My Turn: Germ warfare

Published: 1/22/2021 9:30:53 AM

Grandma believed in germs. Or at least in germ warfare. She monitored our feet, swiped at our hands, assaulted our ears and boiled the canned peas within an inch of their lives. Grandma was out to get the germs before they got us.

A survivor of Russian Pogroms, she’d never forget or forgive the twin enemies of life: Cossacks and germs.

As a child, when a Sabrett’s hot dog truck moved into our neighborhood, emitting its delectable odors of franks, onions, sauerkraut, I lined up. But Grandma launched her squat body between the hot dog man and her grandchildren.

“Dead pigeons,” she whispered. “Dead cats,” she hissed. “Eat and you’ll die.”

Weeks later, when Uncle Arthur gave me a quarter, I went by to the corner and bought my hotdog. “The works,” I said, then snorted it down whole and waited to die. The next morning, alive, I dismissed Grandma’s germs. That is, until recently when I got a serious infection called “C-Diff.” In this time of hunkering down to avoid COVID, we forget that there are other germs that can make you die.

Germ Warfare begins:

Do not cook.

Do not open the refrigerator.

Do not touch the utensils that you — my beloved partner — use.

Wash clothes, towels, sheets every day but not dearest one, mine and yours together.

Clothes exposed in the hospital (leggings, shoes, toiletry bag etc.) must be summarily thrown out.

Wash hands to two rounds of happy birthday and knuckles grow raw.

Clorox assaults doorknobs, faucet handles and screen surfaces.

Stay vigilant.

C-Diff, not COVID, was the cause. My infection with C-Diff was a fluke. The blocked carotid artery that required surgery. The routine of antibiotics added to the anesthesiologist’s infusion.

The presence of a toxic C-Diff bacteria that lives in hospitals and guts, and the antibiotics that offset the normal bodily balance that may allow the infection to grow. Not my fault. Not a social failure, not the broken compact of shunning masks or dishonoring distancing. Not arrogance or carelessness and yet, I experienced my body’s frailties with moments of shame and apology. “Sorry … so sorry,” I kept saying.

In sum, it’s been a difficult learning experience. One that made me grateful and humble with a dash of the paranoid. The experience of isolation and quarantine is hard to imagine, though, in this time of pandemic, we do imagine. To be restricted to a small space, to rely on a call button and the merciful care of nurses who probably have too many of you anyway, is more than sobering. It’s traumatizing.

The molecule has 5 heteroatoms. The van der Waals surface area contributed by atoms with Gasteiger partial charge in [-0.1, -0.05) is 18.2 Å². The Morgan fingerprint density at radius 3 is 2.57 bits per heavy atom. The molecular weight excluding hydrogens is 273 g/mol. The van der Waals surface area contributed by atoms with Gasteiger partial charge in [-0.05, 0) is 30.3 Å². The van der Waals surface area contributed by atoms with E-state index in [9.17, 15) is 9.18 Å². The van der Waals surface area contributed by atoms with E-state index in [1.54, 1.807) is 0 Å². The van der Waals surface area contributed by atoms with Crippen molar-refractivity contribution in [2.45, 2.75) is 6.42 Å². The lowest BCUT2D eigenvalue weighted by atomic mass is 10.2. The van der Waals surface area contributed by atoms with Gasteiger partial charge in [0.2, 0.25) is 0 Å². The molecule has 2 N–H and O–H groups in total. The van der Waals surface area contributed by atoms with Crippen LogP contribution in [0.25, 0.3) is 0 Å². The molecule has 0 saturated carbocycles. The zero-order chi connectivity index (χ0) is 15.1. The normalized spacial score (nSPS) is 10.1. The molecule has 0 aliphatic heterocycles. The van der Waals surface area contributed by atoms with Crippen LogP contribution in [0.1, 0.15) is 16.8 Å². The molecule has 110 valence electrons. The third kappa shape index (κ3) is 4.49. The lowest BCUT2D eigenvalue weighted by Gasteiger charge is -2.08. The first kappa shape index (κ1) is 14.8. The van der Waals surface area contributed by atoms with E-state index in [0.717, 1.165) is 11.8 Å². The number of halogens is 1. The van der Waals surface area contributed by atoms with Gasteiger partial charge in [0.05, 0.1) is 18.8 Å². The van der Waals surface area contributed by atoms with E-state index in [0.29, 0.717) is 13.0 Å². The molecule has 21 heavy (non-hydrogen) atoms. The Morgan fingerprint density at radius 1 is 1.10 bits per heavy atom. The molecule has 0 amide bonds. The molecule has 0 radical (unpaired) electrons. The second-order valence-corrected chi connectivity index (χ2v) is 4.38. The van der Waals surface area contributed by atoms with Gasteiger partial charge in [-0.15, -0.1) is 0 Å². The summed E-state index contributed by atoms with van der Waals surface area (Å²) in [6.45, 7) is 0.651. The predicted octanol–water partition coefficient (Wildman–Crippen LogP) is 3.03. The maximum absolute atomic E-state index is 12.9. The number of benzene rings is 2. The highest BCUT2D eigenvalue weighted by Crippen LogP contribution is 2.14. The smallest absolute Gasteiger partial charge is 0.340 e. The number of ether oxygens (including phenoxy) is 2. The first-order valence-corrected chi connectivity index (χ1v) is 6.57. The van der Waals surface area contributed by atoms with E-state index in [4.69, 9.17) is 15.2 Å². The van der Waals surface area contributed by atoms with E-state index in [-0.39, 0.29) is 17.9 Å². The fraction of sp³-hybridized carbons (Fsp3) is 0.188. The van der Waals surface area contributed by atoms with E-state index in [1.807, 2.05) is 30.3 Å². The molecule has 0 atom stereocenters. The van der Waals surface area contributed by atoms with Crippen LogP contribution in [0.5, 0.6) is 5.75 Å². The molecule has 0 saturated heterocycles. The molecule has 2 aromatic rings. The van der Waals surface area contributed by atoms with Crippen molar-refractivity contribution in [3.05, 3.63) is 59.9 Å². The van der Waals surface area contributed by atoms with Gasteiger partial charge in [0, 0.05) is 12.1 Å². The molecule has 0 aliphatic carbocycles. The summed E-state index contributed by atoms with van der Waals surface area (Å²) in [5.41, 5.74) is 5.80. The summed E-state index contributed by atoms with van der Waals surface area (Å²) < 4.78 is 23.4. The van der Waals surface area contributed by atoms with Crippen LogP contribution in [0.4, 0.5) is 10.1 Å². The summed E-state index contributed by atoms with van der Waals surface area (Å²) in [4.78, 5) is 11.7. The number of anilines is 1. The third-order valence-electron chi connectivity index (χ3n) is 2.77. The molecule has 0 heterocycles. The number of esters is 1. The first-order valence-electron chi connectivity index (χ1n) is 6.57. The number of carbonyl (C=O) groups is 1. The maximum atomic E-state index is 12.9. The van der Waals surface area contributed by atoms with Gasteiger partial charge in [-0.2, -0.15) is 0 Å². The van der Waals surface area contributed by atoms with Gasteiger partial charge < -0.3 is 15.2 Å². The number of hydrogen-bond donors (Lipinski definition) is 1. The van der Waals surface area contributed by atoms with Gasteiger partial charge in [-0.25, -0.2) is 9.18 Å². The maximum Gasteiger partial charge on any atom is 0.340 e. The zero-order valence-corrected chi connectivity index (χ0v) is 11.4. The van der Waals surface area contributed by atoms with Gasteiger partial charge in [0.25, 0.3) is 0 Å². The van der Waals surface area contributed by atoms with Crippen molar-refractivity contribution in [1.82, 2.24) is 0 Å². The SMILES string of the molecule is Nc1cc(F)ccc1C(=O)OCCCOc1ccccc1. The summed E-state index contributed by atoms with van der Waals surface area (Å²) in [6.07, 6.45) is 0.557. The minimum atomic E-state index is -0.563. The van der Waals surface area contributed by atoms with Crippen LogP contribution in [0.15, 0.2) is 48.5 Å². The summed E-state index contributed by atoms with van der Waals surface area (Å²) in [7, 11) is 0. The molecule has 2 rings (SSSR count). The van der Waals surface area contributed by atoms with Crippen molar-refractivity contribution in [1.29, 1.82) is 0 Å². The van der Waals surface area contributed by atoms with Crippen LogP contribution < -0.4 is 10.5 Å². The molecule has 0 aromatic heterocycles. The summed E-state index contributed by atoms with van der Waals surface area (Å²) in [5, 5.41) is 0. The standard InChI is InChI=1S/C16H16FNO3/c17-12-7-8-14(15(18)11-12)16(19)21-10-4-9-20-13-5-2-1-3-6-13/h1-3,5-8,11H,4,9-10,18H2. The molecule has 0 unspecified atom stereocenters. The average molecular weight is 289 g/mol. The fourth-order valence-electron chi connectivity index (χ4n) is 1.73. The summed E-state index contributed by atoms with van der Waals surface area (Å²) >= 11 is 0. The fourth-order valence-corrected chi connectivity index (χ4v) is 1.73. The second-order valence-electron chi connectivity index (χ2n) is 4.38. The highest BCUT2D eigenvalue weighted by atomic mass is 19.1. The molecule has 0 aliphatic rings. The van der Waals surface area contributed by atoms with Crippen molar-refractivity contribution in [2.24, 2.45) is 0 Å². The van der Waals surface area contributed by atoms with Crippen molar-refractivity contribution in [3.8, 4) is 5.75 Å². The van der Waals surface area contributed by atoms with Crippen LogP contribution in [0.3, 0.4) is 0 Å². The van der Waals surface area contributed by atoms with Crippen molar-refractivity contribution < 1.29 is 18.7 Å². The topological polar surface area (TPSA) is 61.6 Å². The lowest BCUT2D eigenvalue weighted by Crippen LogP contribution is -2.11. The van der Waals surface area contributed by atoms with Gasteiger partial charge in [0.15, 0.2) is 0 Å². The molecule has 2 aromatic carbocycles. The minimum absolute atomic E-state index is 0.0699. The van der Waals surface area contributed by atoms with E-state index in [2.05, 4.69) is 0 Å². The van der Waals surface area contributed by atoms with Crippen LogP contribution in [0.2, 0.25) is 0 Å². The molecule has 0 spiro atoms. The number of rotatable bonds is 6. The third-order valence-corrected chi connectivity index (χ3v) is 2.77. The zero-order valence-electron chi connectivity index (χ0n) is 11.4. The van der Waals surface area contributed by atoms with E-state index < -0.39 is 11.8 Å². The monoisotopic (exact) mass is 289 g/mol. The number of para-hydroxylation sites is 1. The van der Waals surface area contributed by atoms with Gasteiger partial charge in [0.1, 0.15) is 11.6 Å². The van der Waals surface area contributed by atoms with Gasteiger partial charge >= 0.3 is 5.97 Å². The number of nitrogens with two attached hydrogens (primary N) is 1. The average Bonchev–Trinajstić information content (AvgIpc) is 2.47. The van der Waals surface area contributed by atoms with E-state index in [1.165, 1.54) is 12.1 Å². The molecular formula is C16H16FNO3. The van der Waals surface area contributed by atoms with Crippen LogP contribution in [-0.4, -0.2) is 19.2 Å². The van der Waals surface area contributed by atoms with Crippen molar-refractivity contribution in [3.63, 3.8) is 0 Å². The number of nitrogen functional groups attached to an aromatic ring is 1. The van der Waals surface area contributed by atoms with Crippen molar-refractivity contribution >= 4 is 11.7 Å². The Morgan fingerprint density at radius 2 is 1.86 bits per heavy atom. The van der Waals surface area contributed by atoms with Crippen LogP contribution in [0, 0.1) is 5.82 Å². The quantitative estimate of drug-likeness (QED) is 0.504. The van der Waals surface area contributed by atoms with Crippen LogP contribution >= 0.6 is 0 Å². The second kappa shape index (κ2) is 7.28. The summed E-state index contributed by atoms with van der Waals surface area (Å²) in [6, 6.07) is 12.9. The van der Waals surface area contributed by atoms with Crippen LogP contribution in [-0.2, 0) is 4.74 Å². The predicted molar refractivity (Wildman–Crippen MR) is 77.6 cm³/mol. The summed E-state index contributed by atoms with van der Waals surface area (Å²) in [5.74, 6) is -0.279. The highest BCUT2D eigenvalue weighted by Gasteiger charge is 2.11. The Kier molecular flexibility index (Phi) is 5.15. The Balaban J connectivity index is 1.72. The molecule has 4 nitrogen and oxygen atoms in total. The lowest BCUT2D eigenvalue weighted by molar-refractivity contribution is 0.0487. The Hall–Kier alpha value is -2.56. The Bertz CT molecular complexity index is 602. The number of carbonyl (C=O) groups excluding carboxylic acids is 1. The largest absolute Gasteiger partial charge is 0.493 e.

I salute the many heroes of our local hospital: the housekeepers, doctors, the three shifts of nurses, the ambulance crew that manipulate you downstairs and around curves and never lose a beat. My gratitude grew daily for the hospital staff, sheathed in suffocating PPE, who heeded my call button to bring meds, take my vitals, wash me down, bring my food and even take time to chat. Like that time a nurse attached antiseptic wipes to her shoes to Charleston across my floor!

All that competence and grace under fire and yet, during those five days, I battled an emotional landscape that swung from stoic to desperate: the endless interruptions of the night, the sudden awakenings, the blasts of light, the indignity of a body in the throes of the uncontrollable. Even with a family that rallied with every trick they had up their sleeve, sending selfies, loving messages and ‘call me any time” offers, I felt desperately alone.

There was a patient down the hall, I couldn’t see but could hear perfectly, who screamed out her tribulation, “I want coffee. What’s so friggin’ hard about that?” Or “I have to go to the bathroom. What’s so friggin’ hard about that?” Protesting her situation with the madness of illness. While I remained submissive, but yearned to yell, “I don’t want to be sick, what’s so friggin’’ hard about that?”

And now knowing from experience what I know, I can only plea that in this time of surging pandemic that you Dear Readers will take every single precaution — wear your mask, wash your hands, keep necessary distances — and do not become the one on the other end of a call button, when it’s all that links self to life saving care.

And what would Grandma Annie say now, long dead these 30  years? “They’re back, she’d say. “I told you so. She’d say. “Wash your hands. Better. Again.” Then she’d spit three time … ptui ptui ptui … and raise a small fist against the germs and the Cossacks.

Ruth Charney is a Greenfield resident and a regular contributor to the Recorder’s op-ed page.


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